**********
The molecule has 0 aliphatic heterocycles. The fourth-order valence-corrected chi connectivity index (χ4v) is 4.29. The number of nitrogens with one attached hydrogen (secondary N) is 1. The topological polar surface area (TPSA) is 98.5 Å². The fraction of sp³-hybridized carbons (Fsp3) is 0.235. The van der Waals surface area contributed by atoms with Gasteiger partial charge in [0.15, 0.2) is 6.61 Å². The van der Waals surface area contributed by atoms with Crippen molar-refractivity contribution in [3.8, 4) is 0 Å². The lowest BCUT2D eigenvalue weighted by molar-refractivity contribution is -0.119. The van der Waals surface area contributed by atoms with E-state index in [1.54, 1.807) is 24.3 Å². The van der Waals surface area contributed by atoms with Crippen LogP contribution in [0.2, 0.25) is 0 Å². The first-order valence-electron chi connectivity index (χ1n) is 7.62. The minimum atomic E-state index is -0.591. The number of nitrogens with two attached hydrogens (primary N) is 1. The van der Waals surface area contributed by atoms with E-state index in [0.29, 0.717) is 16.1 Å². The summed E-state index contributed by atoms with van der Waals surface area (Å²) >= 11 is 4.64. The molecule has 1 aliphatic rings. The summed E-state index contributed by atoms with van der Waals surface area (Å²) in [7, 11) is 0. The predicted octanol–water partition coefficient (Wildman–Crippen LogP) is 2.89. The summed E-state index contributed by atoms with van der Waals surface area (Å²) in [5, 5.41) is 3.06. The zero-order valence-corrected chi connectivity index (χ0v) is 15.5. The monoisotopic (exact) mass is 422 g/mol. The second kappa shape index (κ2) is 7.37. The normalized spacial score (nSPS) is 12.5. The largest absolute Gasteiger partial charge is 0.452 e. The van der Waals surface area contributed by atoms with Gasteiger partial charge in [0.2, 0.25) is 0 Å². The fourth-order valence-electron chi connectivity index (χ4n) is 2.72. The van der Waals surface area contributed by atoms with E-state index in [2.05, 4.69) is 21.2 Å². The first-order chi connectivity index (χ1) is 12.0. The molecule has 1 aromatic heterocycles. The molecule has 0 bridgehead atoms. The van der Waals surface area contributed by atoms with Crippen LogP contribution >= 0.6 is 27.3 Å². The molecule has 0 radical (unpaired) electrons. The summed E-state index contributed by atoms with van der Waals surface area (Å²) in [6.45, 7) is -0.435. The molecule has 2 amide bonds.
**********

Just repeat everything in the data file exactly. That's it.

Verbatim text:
The molecule has 0 aliphatic heterocycles. The fourth-order valence-corrected chi connectivity index (χ4v) is 4.29. The number of nitrogens with one attached hydrogen (secondary N) is 1. The topological polar surface area (TPSA) is 98.5 Å². The fraction of sp³-hybridized carbons (Fsp3) is 0.235. The van der Waals surface area contributed by atoms with Gasteiger partial charge in [0.15, 0.2) is 6.61 Å². The van der Waals surface area contributed by atoms with Crippen molar-refractivity contribution in [3.8, 4) is 0 Å². The lowest BCUT2D eigenvalue weighted by molar-refractivity contribution is -0.119. The van der Waals surface area contributed by atoms with E-state index in [1.54, 1.807) is 24.3 Å². The van der Waals surface area contributed by atoms with Crippen LogP contribution in [0.2, 0.25) is 0 Å². The first-order valence-electron chi connectivity index (χ1n) is 7.62. The minimum atomic E-state index is -0.591. The number of nitrogens with two attached hydrogens (primary N) is 1. The van der Waals surface area contributed by atoms with E-state index in [0.29, 0.717) is 16.1 Å². The summed E-state index contributed by atoms with van der Waals surface area (Å²) >= 11 is 4.64. The molecule has 1 aliphatic rings. The summed E-state index contributed by atoms with van der Waals surface area (Å²) in [7, 11) is 0. The predicted octanol–water partition coefficient (Wildman–Crippen LogP) is 2.89. The summed E-state index contributed by atoms with van der Waals surface area (Å²) in [5, 5.41) is 3.06. The zero-order valence-corrected chi connectivity index (χ0v) is 15.5. The monoisotopic (exact) mass is 422 g/mol. The second kappa shape index (κ2) is 7.37. The normalized spacial score (nSPS) is 12.5. The largest absolute Gasteiger partial charge is 0.452 e. The van der Waals surface area contributed by atoms with Gasteiger partial charge in [0.2, 0.25) is 0 Å². The fourth-order valence-electron chi connectivity index (χ4n) is 2.72. The van der Waals surface area contributed by atoms with E-state index in [2.05, 4.69) is 21.2 Å². The first-order chi connectivity index (χ1) is 12.0. The molecule has 1 aromatic heterocycles. The molecule has 0 bridgehead atoms. The van der Waals surface area contributed by atoms with Crippen LogP contribution >= 0.6 is 27.3 Å². The molecule has 0 radical (unpaired) electrons. The summed E-state index contributed by atoms with van der Waals surface area (Å²) in [6.45, 7) is -0.435. The molecule has 2 amide bonds.